• Protocol of the Low Birth Weight South Asia Trial (LBWSAT), a cluster-randomised controlled trial testing impact on birth weight and infant nutrition of Participatory Learning and Action through women's groups, with and without unconditional transfers of fortified food or cash during pregnancy in Nepal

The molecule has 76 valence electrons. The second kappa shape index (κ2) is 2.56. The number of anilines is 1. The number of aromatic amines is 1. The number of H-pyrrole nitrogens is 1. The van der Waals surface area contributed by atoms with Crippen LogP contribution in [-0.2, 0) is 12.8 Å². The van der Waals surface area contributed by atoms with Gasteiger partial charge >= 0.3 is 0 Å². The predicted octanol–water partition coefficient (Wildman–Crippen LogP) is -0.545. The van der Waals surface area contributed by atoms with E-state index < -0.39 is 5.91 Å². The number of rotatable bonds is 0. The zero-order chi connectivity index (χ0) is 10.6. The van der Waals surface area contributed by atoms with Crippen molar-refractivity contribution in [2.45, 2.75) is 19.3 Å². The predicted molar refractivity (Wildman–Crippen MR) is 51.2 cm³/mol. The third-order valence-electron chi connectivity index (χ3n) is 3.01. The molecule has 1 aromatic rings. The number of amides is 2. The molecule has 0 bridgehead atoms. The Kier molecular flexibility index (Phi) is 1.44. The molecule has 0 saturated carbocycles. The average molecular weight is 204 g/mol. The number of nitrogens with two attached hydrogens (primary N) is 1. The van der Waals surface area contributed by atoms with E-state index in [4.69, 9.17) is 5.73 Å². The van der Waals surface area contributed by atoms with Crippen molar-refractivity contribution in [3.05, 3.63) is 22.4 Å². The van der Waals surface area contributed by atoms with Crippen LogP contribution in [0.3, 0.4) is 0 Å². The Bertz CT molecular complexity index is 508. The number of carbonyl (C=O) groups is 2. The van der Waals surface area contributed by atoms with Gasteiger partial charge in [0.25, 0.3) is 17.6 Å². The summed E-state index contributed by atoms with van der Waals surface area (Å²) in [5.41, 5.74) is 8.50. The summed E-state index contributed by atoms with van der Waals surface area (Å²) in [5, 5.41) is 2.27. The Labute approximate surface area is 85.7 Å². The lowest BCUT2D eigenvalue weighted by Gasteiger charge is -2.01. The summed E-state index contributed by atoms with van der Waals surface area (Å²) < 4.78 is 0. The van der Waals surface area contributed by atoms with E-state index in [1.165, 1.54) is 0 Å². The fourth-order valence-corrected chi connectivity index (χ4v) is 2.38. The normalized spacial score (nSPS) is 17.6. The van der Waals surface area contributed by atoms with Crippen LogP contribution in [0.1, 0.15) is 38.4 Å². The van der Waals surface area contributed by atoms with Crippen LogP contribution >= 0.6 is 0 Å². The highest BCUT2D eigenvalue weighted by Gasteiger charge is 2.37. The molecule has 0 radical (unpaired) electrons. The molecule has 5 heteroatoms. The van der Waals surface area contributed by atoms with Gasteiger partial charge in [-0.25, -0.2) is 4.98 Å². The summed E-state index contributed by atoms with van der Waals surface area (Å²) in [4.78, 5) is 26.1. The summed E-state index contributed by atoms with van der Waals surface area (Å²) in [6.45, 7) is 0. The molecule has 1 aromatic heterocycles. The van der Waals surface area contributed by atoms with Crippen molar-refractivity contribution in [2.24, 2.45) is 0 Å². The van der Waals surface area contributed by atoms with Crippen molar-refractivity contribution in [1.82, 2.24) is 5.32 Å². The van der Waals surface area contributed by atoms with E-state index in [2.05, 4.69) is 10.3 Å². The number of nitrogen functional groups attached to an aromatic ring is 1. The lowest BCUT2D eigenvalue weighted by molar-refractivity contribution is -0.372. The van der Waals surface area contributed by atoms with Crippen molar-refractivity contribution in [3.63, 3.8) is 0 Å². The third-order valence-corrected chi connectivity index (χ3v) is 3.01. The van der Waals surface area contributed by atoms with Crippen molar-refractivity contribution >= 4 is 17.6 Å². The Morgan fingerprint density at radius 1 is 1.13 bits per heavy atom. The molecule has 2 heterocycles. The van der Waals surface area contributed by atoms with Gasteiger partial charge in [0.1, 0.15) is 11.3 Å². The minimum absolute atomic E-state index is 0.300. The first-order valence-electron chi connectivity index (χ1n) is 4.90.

• 2016
  • Ingår i: BMC Pregnancy and Childbirth. - : BioMed Central. - 1471-2393 .- 1471-2393. ; 16
  • Tidskriftsartikel (refereegranskat)abstract